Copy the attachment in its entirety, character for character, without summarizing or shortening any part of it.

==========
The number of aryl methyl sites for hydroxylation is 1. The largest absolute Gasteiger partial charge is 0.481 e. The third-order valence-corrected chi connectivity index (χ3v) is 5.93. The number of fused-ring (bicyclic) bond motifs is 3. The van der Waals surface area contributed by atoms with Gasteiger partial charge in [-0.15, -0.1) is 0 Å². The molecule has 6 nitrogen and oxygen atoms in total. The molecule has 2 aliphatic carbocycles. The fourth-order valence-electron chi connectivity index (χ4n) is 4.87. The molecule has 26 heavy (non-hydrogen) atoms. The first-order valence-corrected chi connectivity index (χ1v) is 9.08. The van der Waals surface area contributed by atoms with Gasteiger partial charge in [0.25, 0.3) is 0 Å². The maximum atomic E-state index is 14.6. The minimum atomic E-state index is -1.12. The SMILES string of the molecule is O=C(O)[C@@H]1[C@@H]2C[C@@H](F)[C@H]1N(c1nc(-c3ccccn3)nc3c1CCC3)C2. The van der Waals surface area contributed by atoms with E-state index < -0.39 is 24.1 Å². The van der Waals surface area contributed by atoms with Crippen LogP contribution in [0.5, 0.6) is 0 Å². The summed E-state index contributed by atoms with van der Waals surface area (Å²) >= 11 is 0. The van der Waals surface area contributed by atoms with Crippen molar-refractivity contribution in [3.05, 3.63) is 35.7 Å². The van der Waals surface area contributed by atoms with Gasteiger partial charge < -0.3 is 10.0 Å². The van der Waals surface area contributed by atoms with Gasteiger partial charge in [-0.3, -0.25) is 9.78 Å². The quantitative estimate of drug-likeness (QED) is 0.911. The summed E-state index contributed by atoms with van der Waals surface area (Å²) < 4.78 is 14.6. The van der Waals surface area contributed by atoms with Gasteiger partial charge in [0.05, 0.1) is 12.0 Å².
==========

The number of aryl methyl sites for hydroxylation is 1. The largest absolute Gasteiger partial charge is 0.481 e. The third-order valence-corrected chi connectivity index (χ3v) is 5.93. The number of fused-ring (bicyclic) bond motifs is 3. The van der Waals surface area contributed by atoms with Gasteiger partial charge in [-0.15, -0.1) is 0 Å². The molecule has 6 nitrogen and oxygen atoms in total. The molecule has 2 aliphatic carbocycles. The fourth-order valence-electron chi connectivity index (χ4n) is 4.87. The molecule has 26 heavy (non-hydrogen) atoms. The first-order valence-corrected chi connectivity index (χ1v) is 9.08. The van der Waals surface area contributed by atoms with Gasteiger partial charge in [0.25, 0.3) is 0 Å². The maximum atomic E-state index is 14.6. The minimum atomic E-state index is -1.12. The SMILES string of the molecule is O=C(O)[C@@H]1[C@@H]2C[C@@H](F)[C@H]1N(c1nc(-c3ccccn3)nc3c1CCC3)C2. The van der Waals surface area contributed by atoms with E-state index < -0.39 is 24.1 Å². The van der Waals surface area contributed by atoms with Crippen LogP contribution in [0.5, 0.6) is 0 Å². The summed E-state index contributed by atoms with van der Waals surface area (Å²) >= 11 is 0. The van der Waals surface area contributed by atoms with Crippen molar-refractivity contribution in [3.05, 3.63) is 35.7 Å². The van der Waals surface area contributed by atoms with Gasteiger partial charge < -0.3 is 10.0 Å². The van der Waals surface area contributed by atoms with Gasteiger partial charge in [-0.3, -0.25) is 9.78 Å². The quantitative estimate of drug-likeness (QED) is 0.911. The summed E-state index contributed by atoms with van der Waals surface area (Å²) < 4.78 is 14.6. The van der Waals surface area contributed by atoms with Gasteiger partial charge in [0.05, 0.1) is 12.0 Å².